Esophagography is the most useful investigation and provides a diagnosis in more than 65% cases. Other diagnostic techniques include esophagoscopy, bronchoscopy, instillation of methylene blue into esophagus during bronchoscopy or into the trachea during esophagoscopy [1, 7]. Esophagography in fact clinched the diagnosis of fistula in this case (Fig-1).

Dynamic bronchoscopy [2] : Although bronchoscopy is by design a dynamic procedure, the dynamism applies more to the instrument and the broncho-scopist during the procedure. A normal appearing bronchial tree may show an abnormality on deep inspiration. Our case showed no apparent abnormality during quiet breathing whereas deep inspiration revealed a broncho-esophageal fistula. In addition retained barium was seen coming out of the fistulous tract from the posterior basal segment of RLL. Computed tomography has replaced bronchography to assess the coexistent pulmonary lesion. Bronchography in fact may fail to contribute to the diagnosis and actually lead to a false diagnosis of bronchiectasis [1]. HRCT confirmed the fistulous communication between esophagus and posterior basal segment of RLL and excluded malignancy and tuberculosis as underlying causes.

There is no controversy about the necessity for surgical management of these fistulae. Division of two main ends and complete resection are the main methods. However, a pleural or a muscular flap can be inserted between the esophagus and the respiratory tract to prevent re-fistulization. The diseased lung tissue should be resected at the same time [1]. Our patient too underwent excision of fistula along with insertion of pleural flap. Communication between tracheobronchial tree and esophagus may persist until adult life. This condition is usually benign but may lead to life threatening complications if left untreated. Recurrent pulmonary suppuration, eg. pneumonia, bronchiectasis and lung abscess are the most common complications. Such respiratory-esophageal fistula should be suspected when these complications occur. Esophageal contrast studies usually confirm the diagnosis. Surgery is the treatment of choice and prognosis is excellent. Esophagus should be investigated more frequently when patients have recurrent respiratory complaints, since pulmonary symptoms may reflect oesophageal disease.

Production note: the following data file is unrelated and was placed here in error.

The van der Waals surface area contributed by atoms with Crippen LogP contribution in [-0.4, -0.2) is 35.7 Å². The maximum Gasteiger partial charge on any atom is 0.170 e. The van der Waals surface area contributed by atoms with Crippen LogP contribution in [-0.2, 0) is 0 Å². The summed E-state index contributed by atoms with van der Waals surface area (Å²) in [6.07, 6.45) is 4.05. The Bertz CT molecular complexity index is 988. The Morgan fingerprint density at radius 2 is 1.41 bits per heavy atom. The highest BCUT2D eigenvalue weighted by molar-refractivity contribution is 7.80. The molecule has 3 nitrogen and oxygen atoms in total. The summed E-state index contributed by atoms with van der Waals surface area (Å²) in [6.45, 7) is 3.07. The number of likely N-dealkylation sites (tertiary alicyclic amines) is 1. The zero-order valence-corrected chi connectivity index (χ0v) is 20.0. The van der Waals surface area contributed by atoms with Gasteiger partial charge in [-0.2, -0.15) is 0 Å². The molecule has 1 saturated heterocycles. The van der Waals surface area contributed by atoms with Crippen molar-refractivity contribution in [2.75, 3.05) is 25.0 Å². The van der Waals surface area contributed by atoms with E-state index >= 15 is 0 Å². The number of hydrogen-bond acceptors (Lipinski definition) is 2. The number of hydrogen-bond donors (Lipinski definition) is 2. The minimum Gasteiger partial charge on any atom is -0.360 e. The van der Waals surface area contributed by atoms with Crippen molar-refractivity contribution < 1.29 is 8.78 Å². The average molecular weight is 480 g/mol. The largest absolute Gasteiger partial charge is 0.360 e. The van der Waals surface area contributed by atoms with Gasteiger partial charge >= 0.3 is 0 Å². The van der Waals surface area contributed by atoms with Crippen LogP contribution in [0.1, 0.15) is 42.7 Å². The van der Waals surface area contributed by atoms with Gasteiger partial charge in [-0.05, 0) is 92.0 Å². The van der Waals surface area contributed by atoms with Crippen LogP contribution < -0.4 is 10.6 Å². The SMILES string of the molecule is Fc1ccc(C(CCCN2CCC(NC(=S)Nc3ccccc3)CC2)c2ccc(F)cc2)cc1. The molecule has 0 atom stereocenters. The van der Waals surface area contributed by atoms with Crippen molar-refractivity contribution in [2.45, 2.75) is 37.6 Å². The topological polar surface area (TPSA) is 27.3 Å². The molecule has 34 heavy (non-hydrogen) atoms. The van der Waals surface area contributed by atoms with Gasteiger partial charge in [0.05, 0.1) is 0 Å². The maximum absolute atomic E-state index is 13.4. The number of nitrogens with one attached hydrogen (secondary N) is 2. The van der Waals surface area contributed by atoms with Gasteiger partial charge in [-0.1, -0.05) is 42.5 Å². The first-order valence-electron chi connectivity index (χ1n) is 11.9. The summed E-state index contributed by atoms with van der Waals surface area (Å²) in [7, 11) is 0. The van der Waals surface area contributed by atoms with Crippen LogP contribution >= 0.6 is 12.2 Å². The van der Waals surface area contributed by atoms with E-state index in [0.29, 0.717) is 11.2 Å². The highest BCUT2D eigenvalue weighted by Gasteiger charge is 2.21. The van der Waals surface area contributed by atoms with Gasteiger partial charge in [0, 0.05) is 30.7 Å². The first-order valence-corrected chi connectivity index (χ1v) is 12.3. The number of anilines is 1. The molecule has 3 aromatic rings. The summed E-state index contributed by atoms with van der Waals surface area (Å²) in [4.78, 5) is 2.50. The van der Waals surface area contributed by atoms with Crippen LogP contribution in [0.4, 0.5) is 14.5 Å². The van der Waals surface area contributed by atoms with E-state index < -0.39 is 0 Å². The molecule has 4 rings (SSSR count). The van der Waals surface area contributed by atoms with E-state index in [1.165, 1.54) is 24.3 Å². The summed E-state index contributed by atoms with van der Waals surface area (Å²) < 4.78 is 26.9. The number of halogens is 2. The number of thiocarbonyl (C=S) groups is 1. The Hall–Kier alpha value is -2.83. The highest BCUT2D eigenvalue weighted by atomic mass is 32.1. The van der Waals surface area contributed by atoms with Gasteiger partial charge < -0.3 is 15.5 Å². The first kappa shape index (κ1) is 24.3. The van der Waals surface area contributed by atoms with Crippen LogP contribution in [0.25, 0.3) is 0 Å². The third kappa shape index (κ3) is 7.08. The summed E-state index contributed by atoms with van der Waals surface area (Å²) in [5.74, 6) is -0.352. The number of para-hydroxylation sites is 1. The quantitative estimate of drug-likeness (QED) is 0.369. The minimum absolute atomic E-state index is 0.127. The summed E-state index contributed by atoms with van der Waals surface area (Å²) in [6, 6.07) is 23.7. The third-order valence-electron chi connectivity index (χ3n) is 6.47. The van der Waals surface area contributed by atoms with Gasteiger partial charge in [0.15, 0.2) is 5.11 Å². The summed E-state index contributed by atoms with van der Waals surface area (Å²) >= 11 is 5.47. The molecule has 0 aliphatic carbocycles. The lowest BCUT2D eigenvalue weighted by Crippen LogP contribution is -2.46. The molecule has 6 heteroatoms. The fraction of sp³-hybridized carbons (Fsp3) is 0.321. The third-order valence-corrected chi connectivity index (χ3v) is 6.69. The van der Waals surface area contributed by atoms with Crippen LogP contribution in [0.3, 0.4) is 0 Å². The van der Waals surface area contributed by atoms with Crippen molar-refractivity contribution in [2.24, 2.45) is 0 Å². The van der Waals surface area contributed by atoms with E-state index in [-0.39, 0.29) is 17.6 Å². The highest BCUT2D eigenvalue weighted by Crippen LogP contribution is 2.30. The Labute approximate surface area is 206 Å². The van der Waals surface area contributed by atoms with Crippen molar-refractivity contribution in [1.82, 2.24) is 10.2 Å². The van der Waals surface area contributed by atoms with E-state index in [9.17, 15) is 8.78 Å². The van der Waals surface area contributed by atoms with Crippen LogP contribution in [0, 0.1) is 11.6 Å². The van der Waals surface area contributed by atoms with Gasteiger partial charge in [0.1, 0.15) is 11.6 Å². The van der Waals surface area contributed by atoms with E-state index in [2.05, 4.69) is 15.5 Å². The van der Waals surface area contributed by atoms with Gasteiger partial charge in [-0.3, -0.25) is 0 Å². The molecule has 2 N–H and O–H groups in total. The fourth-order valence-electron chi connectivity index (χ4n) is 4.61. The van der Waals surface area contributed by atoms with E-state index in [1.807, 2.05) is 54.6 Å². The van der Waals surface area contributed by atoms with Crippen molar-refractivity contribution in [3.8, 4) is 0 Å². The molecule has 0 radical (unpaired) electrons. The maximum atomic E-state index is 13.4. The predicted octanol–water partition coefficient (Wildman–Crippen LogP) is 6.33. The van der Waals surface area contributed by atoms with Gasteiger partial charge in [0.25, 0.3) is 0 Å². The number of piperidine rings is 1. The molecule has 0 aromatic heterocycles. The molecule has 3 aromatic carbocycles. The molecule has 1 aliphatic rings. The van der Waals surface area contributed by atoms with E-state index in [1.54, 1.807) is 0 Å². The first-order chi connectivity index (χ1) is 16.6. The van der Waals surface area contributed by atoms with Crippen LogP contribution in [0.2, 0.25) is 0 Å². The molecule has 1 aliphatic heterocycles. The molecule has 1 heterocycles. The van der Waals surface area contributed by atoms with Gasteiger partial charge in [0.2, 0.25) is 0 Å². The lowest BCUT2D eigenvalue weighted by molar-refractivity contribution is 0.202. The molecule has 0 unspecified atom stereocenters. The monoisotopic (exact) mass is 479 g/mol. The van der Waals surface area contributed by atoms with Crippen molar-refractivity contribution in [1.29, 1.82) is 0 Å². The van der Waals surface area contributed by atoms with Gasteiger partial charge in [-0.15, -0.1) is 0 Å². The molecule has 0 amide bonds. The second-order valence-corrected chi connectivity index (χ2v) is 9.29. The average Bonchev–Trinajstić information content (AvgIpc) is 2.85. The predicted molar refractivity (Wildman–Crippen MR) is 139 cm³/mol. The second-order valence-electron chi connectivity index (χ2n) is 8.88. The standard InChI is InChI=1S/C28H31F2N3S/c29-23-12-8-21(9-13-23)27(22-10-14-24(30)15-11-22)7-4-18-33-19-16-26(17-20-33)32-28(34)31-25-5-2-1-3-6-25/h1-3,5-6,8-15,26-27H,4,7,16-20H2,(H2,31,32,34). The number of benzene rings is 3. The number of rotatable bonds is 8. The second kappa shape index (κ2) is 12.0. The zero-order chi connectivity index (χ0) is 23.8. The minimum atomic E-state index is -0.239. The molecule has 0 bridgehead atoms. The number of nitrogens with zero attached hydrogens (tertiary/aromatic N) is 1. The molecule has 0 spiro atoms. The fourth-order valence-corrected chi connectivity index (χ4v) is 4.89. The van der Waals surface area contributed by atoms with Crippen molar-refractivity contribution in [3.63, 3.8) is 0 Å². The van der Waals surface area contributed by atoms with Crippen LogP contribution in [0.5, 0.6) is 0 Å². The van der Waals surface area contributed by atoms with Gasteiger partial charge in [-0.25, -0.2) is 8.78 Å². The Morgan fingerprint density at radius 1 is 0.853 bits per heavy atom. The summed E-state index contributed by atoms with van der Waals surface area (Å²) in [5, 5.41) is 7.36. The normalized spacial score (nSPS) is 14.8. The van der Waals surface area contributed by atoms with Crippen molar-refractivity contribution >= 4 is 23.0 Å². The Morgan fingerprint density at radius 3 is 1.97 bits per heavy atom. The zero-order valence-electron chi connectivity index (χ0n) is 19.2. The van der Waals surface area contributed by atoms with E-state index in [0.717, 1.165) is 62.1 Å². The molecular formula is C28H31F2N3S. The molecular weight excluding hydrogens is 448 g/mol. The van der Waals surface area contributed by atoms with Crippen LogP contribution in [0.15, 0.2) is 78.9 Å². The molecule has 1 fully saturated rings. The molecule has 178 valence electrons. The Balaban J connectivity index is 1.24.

References

1. Azoulay AD, Regnard JF, Magdeleinat P, Diamond T. Congenital respiratory-oesophageal fistula in the adult. Report of nine cases and review of literature. J Thorac Cardiovasc Surg. 1992;104:381–384. [PubMed]
2. Prakash UBS, Cavaliere S. Prakash UBS, editor. Bronchoscopy. Raven Press; New York: 1994. Atlas of bronchoscopy; pp. 443–531.
3. Dodd GD, Chaser MH. Diagnostic imaging of oesophageal cancer. In: Roth JA, Ruckdeschel JC, Weisenburger TH, editors. Thoracic Oncology. 2nd ed. WB Saunders Co; Philadelphia: 1995. pp. 368–384.
4. Rajput AK, Vardhan V, Rajan KE, Tewari SC. A persistent transpleural fistulous communication between lung and chest wall. MJAFI. 2000;56:259–261.
5. Gerle RD, Jaretzki A, Askley CA, Berne AS. Congenital bronchopulmonary foregut malformation;pulmonary sequestration communicating with the gastrointestinal tract. N Engl J Med. 1968;278:1413–1419. [PubMed]
6. Braimbridge MV, Keith HI. Oesophago-bronchial fistula in the adult. Thorax. 1965;20:226–233. [PubMed]
7. Acosta JL, Battesby JS. Congenital tracheoesophageal fistula in the adult. Ann Thorac Surg. 1974;17:51–56. [PubMed]
8. Bekoe S, Magovern FJ, Lubler GA, Park SB, Cushing WJ. Congenital bronchoesophageal fistula in the adult. Chest. 1976;69:110–112. [PubMed]